Vancouver


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Van·cou·ver

 (văn-ko͞o′vər)
1. A city of southwest British Columbia, Canada, on the Strait of Georgia opposite Vancouver Island. The largest city in the province, it developed as a port and commercial center beginning with the arrival of the railroad in 1887 and the Klondike gold rush of 1897-1898.
2. A city of southwest Washington on the Columbia River opposite Portland, Oregon. Founded as Fort Vancouver by the Hudson's Bay Company in the 1820s, it is a deep-water port.
American Heritage® Dictionary of the English Language, Fifth Edition. Copyright © 2016 by Houghton Mifflin Harcourt Publishing Company. Published by Houghton Mifflin Harcourt Publishing Company. All rights reserved.

Vancouver

(vænˈkuːvə)
n
1. (Placename) Vancouver Island an island of SW Canada, off the SW coast of British Columbia: separated from the Canadian mainland by the Strait of Georgia and Queen Charlotte Sound, and from the US mainland by Juan de Fuca Strait; the largest island off the W coast of North America. Chief town: Victoria. Pop: 706 243 (2001). Area: 32 137 sq km (12 408 sq miles)
2. (Placename) a city in SW Canada, in SW British Columbia: Canada's chief Pacific port, named after Captain George Vancouver: university (1908). Pop: 545 671 (2001)
3. (Placename) Mount Vancouver a mountain on the border between Canada and Alaska, in the St Elias Mountains. Height: 4785 m (15 700 ft)

Vancouver

(vænˈkuːvə)
n
(Biography) Captain George. 1757–98, English navigator, noted for his exploration of the Pacific coast of North America (1792–94)
Collins English Dictionary – Complete and Unabridged, 12th Edition 2014 © HarperCollins Publishers 1991, 1994, 1998, 2000, 2003, 2006, 2007, 2009, 2011, 2014

Van•cou•ver

(vænˈku vər)

n.
1. George, 1758–98, English explorer.
2. a large island in SW Canada, off the SW coast of British Columbia. 12,408 sq. mi. (32,135 sq. km).
3. a seaport in SW British Columbia, on the Strait of Georgia opposite SE Vancouver island. 471,844; with suburbs 1,831,665.
4. Mount, a mountain on the boundary between Alaska and Canada, in the St. Elias Mountains. 15,700 ft. (4785 m).
Random House Kernerman Webster's College Dictionary, © 2010 K Dictionaries Ltd. Copyright 2005, 1997, 1991 by Random House, Inc. All rights reserved.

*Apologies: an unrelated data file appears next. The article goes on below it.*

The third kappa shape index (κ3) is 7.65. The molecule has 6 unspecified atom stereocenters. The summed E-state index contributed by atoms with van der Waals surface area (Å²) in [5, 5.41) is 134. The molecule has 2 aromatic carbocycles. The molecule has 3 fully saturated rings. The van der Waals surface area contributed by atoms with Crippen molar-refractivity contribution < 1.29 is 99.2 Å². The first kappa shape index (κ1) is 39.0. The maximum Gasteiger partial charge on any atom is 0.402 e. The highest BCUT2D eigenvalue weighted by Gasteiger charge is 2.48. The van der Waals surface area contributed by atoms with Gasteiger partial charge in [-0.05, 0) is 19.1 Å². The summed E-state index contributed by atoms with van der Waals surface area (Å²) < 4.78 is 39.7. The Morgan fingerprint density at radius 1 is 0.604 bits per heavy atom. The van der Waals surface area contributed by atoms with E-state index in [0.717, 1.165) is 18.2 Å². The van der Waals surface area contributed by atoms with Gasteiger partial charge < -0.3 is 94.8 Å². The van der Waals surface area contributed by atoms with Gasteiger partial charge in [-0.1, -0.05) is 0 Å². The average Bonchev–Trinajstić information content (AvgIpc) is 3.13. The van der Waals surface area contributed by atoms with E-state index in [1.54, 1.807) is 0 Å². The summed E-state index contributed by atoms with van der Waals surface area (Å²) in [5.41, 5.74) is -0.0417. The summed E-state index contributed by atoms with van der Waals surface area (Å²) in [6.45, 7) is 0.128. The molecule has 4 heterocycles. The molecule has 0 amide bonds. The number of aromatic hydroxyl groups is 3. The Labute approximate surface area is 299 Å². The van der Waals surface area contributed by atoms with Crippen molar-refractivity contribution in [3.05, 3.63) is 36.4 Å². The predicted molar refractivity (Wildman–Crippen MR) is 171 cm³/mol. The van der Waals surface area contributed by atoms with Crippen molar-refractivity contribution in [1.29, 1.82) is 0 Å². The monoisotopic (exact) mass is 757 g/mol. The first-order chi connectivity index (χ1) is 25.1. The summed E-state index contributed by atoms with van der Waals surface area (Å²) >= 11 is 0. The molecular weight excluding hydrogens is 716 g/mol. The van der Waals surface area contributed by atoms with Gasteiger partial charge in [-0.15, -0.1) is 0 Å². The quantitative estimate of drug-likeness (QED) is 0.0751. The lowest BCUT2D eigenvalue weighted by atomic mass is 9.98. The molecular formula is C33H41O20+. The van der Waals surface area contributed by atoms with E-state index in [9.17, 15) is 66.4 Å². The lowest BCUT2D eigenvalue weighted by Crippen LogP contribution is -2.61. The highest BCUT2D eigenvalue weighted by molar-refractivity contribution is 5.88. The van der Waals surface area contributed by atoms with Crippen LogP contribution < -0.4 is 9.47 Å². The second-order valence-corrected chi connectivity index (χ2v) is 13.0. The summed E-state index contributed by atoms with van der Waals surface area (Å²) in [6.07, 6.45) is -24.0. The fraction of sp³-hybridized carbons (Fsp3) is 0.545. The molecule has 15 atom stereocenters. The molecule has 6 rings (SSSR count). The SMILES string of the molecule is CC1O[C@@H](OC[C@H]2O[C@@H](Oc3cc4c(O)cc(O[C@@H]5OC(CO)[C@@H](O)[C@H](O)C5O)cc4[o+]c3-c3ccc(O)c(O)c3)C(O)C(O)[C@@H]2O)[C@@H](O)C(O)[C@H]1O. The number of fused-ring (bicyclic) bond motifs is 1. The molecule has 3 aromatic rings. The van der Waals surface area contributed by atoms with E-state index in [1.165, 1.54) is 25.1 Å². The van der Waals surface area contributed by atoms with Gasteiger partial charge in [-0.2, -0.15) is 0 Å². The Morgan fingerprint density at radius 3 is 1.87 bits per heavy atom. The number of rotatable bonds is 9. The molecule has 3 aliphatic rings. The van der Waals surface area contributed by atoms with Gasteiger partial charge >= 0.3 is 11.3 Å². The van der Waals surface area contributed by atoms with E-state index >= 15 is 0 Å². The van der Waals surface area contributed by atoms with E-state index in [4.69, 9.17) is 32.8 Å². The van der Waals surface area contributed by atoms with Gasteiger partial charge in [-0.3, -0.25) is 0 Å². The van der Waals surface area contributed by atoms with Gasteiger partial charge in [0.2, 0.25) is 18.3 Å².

ThesaurusAntonymsRelated WordsSynonymsLegend:
Noun1.Vancouver - English navigator remembered for his exploration of the Pacific coast of North America (1757-1798)Vancouver - English navigator remembered for his exploration of the Pacific coast of North America (1757-1798)
2.Vancouver - a town in southwestern Washington on the Columbia River across from Portland, Oregon
Evergreen State, WA, Washington - a state in northwestern United States on the Pacific
3.Vancouver - a port city in southwestern British Columbia on an arm of the Pacific Ocean opposite Vancouver IslandVancouver - a port city in southwestern British Columbia on an arm of the Pacific Ocean opposite Vancouver Island; Canada's chief Pacific port and third largest city
British Columbia - a province in western Canada
Based on WordNet 3.0, Farlex clipart collection. © 2003-2012 Princeton University, Farlex Inc.
Translations
Vancouver
Vancouver
References in classic literature ?
"Yes, Vancouver's about as far as any vessel need want to go; and then I have caught seals off the coast of Labrador, and walked my way through the raspberry plains at the back of the White Mountains."
"Vancouver," "Labrador," "The White Mountains," the very names, thus casually mentioned on a Surrey heath, seemed full of the sounding sea.
She has explored seas and archipelagoes which had no chart, where no Cook or Vancouver had ever sailed.
After putting to sea, he fell in with the celebrated discoverer, Vancouver, and informed him of his discovery, furnished him with a chart which he had made of the river.
The existence of this river, however, was known long before the visits of Gray and Vancouver, but the information concerning it was vague and indefinite, being gathered from the reports of Indians.
He adds, however, that "the question was put by us to the inhabitants who unanimously agreed in the story." In Vancouver's Voyage, there is a somewhat similar statement with respect to Otaheite.
They removed their emporium from Astoria to Fort Vancouver, a strong post on the left bank of the Columbia River, about sixty miles from its mouth; whence they furnished their interior posts, and sent forth their brigades of trappers.
You and Phil and Priscilla and Jane all stole a march on me in the matter of marriage; and Stella is teaching in Vancouver. I have no other `kindred soul' and I won't have a bridesmaid who isn't."
Joseph, she explained, had belonged to a dear friend of hers who had gone to live in Vancouver.
Eale said, having shipped their horses home from Vancouver and taken the Canadian Pacific on their way to England.
A similar admission has been made by other eminent voyagers: by Carteret, Byron, Kotzebue, and Vancouver.

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